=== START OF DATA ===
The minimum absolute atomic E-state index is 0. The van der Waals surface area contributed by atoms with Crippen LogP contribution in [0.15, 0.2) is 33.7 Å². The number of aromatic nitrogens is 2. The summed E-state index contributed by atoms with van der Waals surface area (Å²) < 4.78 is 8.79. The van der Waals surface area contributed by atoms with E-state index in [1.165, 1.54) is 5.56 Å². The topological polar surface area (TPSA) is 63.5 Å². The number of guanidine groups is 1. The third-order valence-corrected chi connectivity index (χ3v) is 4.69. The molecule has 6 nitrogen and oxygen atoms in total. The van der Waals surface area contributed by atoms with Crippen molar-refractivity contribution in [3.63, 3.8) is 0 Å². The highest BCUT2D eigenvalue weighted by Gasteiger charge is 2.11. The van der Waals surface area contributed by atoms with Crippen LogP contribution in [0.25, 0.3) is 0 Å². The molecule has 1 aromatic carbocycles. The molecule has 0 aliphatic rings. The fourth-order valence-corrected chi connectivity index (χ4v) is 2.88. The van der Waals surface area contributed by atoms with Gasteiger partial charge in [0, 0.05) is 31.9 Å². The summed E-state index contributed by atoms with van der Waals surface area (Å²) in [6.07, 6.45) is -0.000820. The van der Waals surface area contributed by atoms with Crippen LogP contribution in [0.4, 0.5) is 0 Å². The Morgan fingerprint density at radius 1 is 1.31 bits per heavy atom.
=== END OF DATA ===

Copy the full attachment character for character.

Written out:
The minimum absolute atomic E-state index is 0. The van der Waals surface area contributed by atoms with Crippen LogP contribution in [0.15, 0.2) is 33.7 Å². The number of aromatic nitrogens is 2. The summed E-state index contributed by atoms with van der Waals surface area (Å²) < 4.78 is 8.79. The van der Waals surface area contributed by atoms with E-state index in [1.165, 1.54) is 5.56 Å². The topological polar surface area (TPSA) is 63.5 Å². The number of guanidine groups is 1. The third-order valence-corrected chi connectivity index (χ3v) is 4.69. The molecule has 6 nitrogen and oxygen atoms in total. The van der Waals surface area contributed by atoms with Crippen molar-refractivity contribution in [3.63, 3.8) is 0 Å². The highest BCUT2D eigenvalue weighted by Gasteiger charge is 2.11. The van der Waals surface area contributed by atoms with Crippen LogP contribution in [0.25, 0.3) is 0 Å². The molecule has 1 aromatic carbocycles. The molecule has 0 aliphatic rings. The fourth-order valence-corrected chi connectivity index (χ4v) is 2.88. The van der Waals surface area contributed by atoms with Gasteiger partial charge in [0, 0.05) is 31.9 Å². The summed E-state index contributed by atoms with van der Waals surface area (Å²) in [6.07, 6.45) is -0.000820. The van der Waals surface area contributed by atoms with Crippen LogP contribution in [0.4, 0.5) is 0 Å². The Morgan fingerprint density at radius 1 is 1.31 bits per heavy atom.